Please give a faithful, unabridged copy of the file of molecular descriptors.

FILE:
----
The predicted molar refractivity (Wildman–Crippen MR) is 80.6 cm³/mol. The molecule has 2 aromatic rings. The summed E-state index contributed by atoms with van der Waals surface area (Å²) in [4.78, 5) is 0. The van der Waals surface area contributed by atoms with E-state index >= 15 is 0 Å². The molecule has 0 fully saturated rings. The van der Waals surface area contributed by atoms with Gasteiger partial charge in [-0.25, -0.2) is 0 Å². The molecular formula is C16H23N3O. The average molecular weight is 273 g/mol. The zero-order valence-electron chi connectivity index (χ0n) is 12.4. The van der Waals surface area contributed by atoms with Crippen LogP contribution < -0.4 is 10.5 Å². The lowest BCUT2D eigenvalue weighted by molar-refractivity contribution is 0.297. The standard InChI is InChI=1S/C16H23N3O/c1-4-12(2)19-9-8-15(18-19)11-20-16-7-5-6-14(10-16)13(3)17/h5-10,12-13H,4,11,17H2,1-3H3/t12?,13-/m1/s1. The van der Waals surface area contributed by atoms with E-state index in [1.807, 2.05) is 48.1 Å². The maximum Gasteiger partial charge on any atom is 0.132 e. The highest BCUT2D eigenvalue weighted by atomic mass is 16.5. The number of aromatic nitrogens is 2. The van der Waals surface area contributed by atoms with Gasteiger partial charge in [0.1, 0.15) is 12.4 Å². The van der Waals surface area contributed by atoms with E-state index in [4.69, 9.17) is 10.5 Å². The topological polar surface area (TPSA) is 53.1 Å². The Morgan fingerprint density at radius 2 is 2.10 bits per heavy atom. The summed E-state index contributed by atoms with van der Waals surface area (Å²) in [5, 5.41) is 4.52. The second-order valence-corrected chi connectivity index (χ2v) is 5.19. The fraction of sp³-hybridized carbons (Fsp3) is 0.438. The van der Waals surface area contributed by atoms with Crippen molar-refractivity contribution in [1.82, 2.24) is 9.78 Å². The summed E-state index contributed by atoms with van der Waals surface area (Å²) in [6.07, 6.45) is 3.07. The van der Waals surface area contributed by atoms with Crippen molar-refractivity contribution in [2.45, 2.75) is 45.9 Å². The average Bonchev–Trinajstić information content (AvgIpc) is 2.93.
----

The predicted molar refractivity (Wildman–Crippen MR) is 80.6 cm³/mol. The molecule has 2 aromatic rings. The summed E-state index contributed by atoms with van der Waals surface area (Å²) in [4.78, 5) is 0. The van der Waals surface area contributed by atoms with E-state index >= 15 is 0 Å². The molecule has 0 fully saturated rings. The van der Waals surface area contributed by atoms with Gasteiger partial charge in [-0.25, -0.2) is 0 Å². The molecular formula is C16H23N3O. The average molecular weight is 273 g/mol. The zero-order valence-electron chi connectivity index (χ0n) is 12.4. The van der Waals surface area contributed by atoms with Crippen LogP contribution < -0.4 is 10.5 Å². The lowest BCUT2D eigenvalue weighted by molar-refractivity contribution is 0.297. The standard InChI is InChI=1S/C16H23N3O/c1-4-12(2)19-9-8-15(18-19)11-20-16-7-5-6-14(10-16)13(3)17/h5-10,12-13H,4,11,17H2,1-3H3/t12?,13-/m1/s1. The van der Waals surface area contributed by atoms with E-state index in [1.807, 2.05) is 48.1 Å². The maximum Gasteiger partial charge on any atom is 0.132 e. The highest BCUT2D eigenvalue weighted by atomic mass is 16.5. The number of aromatic nitrogens is 2. The van der Waals surface area contributed by atoms with Gasteiger partial charge in [0.1, 0.15) is 12.4 Å². The van der Waals surface area contributed by atoms with E-state index in [4.69, 9.17) is 10.5 Å². The topological polar surface area (TPSA) is 53.1 Å². The Morgan fingerprint density at radius 2 is 2.10 bits per heavy atom. The summed E-state index contributed by atoms with van der Waals surface area (Å²) in [5, 5.41) is 4.52. The second-order valence-corrected chi connectivity index (χ2v) is 5.19. The fraction of sp³-hybridized carbons (Fsp3) is 0.438. The van der Waals surface area contributed by atoms with Crippen molar-refractivity contribution in [1.82, 2.24) is 9.78 Å². The summed E-state index contributed by atoms with van der Waals surface area (Å²) in [6.07, 6.45) is 3.07. The van der Waals surface area contributed by atoms with Crippen molar-refractivity contribution in [2.45, 2.75) is 45.9 Å². The average Bonchev–Trinajstić information content (AvgIpc) is 2.93.